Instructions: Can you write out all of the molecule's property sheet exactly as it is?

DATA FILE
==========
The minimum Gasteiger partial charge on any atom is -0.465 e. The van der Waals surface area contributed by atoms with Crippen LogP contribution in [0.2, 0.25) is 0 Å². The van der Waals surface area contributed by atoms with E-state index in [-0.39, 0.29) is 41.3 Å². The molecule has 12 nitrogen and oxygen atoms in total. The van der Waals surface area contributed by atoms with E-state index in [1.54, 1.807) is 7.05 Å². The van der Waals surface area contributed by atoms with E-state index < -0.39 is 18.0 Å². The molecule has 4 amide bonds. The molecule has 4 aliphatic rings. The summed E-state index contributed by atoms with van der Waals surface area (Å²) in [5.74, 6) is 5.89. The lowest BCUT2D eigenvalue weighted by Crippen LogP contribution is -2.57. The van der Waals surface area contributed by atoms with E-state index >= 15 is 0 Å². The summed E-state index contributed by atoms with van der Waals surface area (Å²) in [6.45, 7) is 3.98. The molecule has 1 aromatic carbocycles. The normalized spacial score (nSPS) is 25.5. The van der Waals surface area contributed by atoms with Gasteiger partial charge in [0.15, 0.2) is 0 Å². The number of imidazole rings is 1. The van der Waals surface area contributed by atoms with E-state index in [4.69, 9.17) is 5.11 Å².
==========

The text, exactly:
The minimum Gasteiger partial charge on any atom is -0.465 e. The van der Waals surface area contributed by atoms with Crippen LogP contribution in [0.2, 0.25) is 0 Å². The van der Waals surface area contributed by atoms with E-state index in [-0.39, 0.29) is 41.3 Å². The molecule has 12 nitrogen and oxygen atoms in total. The van der Waals surface area contributed by atoms with E-state index in [1.54, 1.807) is 7.05 Å². The van der Waals surface area contributed by atoms with E-state index < -0.39 is 18.0 Å². The molecule has 4 amide bonds. The molecule has 4 aliphatic rings. The summed E-state index contributed by atoms with van der Waals surface area (Å²) in [5.74, 6) is 5.89. The lowest BCUT2D eigenvalue weighted by Crippen LogP contribution is -2.57. The van der Waals surface area contributed by atoms with E-state index >= 15 is 0 Å². The summed E-state index contributed by atoms with van der Waals surface area (Å²) in [6.45, 7) is 3.98. The molecule has 1 aromatic carbocycles. The normalized spacial score (nSPS) is 25.5. The van der Waals surface area contributed by atoms with Gasteiger partial charge in [0.15, 0.2) is 0 Å². The number of imidazole rings is 1. The van der Waals surface area contributed by atoms with E-state index in [4.69, 9.17) is 5.11 Å².